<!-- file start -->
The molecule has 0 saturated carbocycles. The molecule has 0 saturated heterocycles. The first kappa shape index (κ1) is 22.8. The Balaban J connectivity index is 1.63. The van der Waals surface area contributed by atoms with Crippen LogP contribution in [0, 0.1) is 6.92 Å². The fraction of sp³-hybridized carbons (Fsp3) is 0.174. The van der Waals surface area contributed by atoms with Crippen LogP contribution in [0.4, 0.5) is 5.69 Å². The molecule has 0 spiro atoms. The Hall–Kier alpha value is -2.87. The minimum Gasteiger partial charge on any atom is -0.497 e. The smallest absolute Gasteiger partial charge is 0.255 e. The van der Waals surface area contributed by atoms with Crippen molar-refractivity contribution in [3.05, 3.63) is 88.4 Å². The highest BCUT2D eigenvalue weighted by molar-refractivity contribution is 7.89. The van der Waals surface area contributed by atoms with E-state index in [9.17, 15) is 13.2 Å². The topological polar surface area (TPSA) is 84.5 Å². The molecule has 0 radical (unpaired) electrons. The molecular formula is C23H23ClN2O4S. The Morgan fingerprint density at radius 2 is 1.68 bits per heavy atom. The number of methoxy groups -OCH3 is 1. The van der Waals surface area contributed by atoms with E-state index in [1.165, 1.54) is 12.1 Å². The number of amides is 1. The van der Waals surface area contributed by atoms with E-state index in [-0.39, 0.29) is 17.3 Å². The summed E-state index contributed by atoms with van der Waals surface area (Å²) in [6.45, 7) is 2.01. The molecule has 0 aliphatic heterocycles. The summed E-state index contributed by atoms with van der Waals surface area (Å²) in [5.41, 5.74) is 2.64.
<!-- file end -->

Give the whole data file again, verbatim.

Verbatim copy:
The molecule has 0 saturated carbocycles. The molecule has 0 saturated heterocycles. The first kappa shape index (κ1) is 22.8. The Balaban J connectivity index is 1.63. The van der Waals surface area contributed by atoms with Crippen LogP contribution in [0, 0.1) is 6.92 Å². The fraction of sp³-hybridized carbons (Fsp3) is 0.174. The van der Waals surface area contributed by atoms with Crippen LogP contribution in [0.4, 0.5) is 5.69 Å². The molecule has 0 spiro atoms. The Hall–Kier alpha value is -2.87. The minimum Gasteiger partial charge on any atom is -0.497 e. The smallest absolute Gasteiger partial charge is 0.255 e. The van der Waals surface area contributed by atoms with Crippen molar-refractivity contribution in [3.05, 3.63) is 88.4 Å². The highest BCUT2D eigenvalue weighted by molar-refractivity contribution is 7.89. The van der Waals surface area contributed by atoms with E-state index in [9.17, 15) is 13.2 Å². The topological polar surface area (TPSA) is 84.5 Å². The molecule has 0 radical (unpaired) electrons. The molecular formula is C23H23ClN2O4S. The Morgan fingerprint density at radius 2 is 1.68 bits per heavy atom. The number of methoxy groups -OCH3 is 1. The van der Waals surface area contributed by atoms with E-state index in [1.165, 1.54) is 12.1 Å². The number of amides is 1. The van der Waals surface area contributed by atoms with E-state index in [-0.39, 0.29) is 17.3 Å². The summed E-state index contributed by atoms with van der Waals surface area (Å²) in [6.45, 7) is 2.01. The molecule has 0 aliphatic heterocycles. The summed E-state index contributed by atoms with van der Waals surface area (Å²) in [5.41, 5.74) is 2.64.